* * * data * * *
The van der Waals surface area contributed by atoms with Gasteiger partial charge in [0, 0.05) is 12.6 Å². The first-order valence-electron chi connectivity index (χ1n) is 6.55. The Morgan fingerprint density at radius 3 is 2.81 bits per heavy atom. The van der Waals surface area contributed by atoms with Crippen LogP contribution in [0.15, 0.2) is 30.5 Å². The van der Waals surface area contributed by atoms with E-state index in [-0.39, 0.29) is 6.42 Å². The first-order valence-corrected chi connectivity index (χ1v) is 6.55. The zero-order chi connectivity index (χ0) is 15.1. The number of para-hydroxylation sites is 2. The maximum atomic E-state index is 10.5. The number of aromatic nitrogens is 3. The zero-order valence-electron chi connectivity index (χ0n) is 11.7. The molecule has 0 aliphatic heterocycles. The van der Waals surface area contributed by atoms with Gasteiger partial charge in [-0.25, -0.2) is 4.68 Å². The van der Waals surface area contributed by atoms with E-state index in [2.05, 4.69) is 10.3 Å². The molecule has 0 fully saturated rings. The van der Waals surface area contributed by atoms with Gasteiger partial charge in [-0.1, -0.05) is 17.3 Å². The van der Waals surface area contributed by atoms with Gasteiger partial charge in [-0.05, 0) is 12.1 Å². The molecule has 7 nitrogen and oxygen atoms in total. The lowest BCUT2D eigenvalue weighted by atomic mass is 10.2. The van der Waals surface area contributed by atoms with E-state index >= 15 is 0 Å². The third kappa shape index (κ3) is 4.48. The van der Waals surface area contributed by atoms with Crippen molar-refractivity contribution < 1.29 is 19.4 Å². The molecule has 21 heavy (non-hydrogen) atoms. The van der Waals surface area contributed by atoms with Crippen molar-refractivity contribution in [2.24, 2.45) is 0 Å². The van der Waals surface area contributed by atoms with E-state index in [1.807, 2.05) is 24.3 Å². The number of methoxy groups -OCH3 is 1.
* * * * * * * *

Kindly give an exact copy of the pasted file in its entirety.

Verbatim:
The van der Waals surface area contributed by atoms with Gasteiger partial charge in [0, 0.05) is 12.6 Å². The first-order valence-electron chi connectivity index (χ1n) is 6.55. The Morgan fingerprint density at radius 3 is 2.81 bits per heavy atom. The van der Waals surface area contributed by atoms with Crippen LogP contribution in [0.15, 0.2) is 30.5 Å². The van der Waals surface area contributed by atoms with E-state index in [-0.39, 0.29) is 6.42 Å². The first-order valence-corrected chi connectivity index (χ1v) is 6.55. The zero-order chi connectivity index (χ0) is 15.1. The number of para-hydroxylation sites is 2. The maximum atomic E-state index is 10.5. The number of aromatic nitrogens is 3. The zero-order valence-electron chi connectivity index (χ0n) is 11.7. The molecule has 0 aliphatic heterocycles. The van der Waals surface area contributed by atoms with Gasteiger partial charge in [-0.25, -0.2) is 4.68 Å². The van der Waals surface area contributed by atoms with E-state index in [2.05, 4.69) is 10.3 Å². The molecule has 0 fully saturated rings. The van der Waals surface area contributed by atoms with Gasteiger partial charge in [-0.1, -0.05) is 17.3 Å². The van der Waals surface area contributed by atoms with Gasteiger partial charge in [-0.05, 0) is 12.1 Å². The molecule has 7 nitrogen and oxygen atoms in total. The lowest BCUT2D eigenvalue weighted by atomic mass is 10.2. The van der Waals surface area contributed by atoms with E-state index >= 15 is 0 Å². The third kappa shape index (κ3) is 4.48. The van der Waals surface area contributed by atoms with Crippen molar-refractivity contribution < 1.29 is 19.4 Å². The molecule has 21 heavy (non-hydrogen) atoms. The van der Waals surface area contributed by atoms with Crippen molar-refractivity contribution in [2.24, 2.45) is 0 Å². The van der Waals surface area contributed by atoms with E-state index in [1.807, 2.05) is 24.3 Å². The number of methoxy groups -OCH3 is 1.